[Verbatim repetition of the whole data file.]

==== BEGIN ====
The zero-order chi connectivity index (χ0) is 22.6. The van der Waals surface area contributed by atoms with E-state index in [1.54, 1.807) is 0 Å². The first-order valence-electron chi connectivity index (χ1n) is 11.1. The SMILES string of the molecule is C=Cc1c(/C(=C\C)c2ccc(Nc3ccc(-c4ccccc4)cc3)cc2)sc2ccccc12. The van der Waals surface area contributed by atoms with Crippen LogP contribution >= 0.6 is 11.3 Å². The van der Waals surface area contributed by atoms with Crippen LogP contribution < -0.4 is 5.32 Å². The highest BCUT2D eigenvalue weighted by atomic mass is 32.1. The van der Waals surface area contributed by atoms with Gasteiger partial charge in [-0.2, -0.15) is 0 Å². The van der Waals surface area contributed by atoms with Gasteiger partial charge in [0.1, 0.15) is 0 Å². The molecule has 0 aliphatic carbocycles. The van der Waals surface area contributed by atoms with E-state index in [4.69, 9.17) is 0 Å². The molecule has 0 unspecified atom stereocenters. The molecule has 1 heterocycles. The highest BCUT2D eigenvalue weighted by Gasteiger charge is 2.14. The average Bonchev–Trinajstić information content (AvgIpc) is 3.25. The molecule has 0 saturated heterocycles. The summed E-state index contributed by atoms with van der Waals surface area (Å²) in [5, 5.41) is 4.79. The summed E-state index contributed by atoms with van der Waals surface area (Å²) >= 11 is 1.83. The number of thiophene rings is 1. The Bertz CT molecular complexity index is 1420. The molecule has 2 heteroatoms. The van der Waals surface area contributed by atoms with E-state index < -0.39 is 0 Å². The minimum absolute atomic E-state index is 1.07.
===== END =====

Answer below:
The zero-order chi connectivity index (χ0) is 22.6. The van der Waals surface area contributed by atoms with E-state index in [1.54, 1.807) is 0 Å². The first-order valence-electron chi connectivity index (χ1n) is 11.1. The SMILES string of the molecule is C=Cc1c(/C(=C\C)c2ccc(Nc3ccc(-c4ccccc4)cc3)cc2)sc2ccccc12. The van der Waals surface area contributed by atoms with Crippen LogP contribution >= 0.6 is 11.3 Å². The van der Waals surface area contributed by atoms with Crippen LogP contribution < -0.4 is 5.32 Å². The highest BCUT2D eigenvalue weighted by atomic mass is 32.1. The van der Waals surface area contributed by atoms with Gasteiger partial charge in [-0.2, -0.15) is 0 Å². The van der Waals surface area contributed by atoms with Gasteiger partial charge in [0.1, 0.15) is 0 Å². The molecule has 0 aliphatic carbocycles. The van der Waals surface area contributed by atoms with E-state index in [4.69, 9.17) is 0 Å². The molecule has 0 unspecified atom stereocenters. The molecule has 1 heterocycles. The highest BCUT2D eigenvalue weighted by Gasteiger charge is 2.14. The average Bonchev–Trinajstić information content (AvgIpc) is 3.25. The molecule has 0 saturated heterocycles. The summed E-state index contributed by atoms with van der Waals surface area (Å²) in [5, 5.41) is 4.79. The summed E-state index contributed by atoms with van der Waals surface area (Å²) >= 11 is 1.83. The number of thiophene rings is 1. The Bertz CT molecular complexity index is 1420. The molecule has 2 heteroatoms. The van der Waals surface area contributed by atoms with E-state index < -0.39 is 0 Å². The minimum absolute atomic E-state index is 1.07.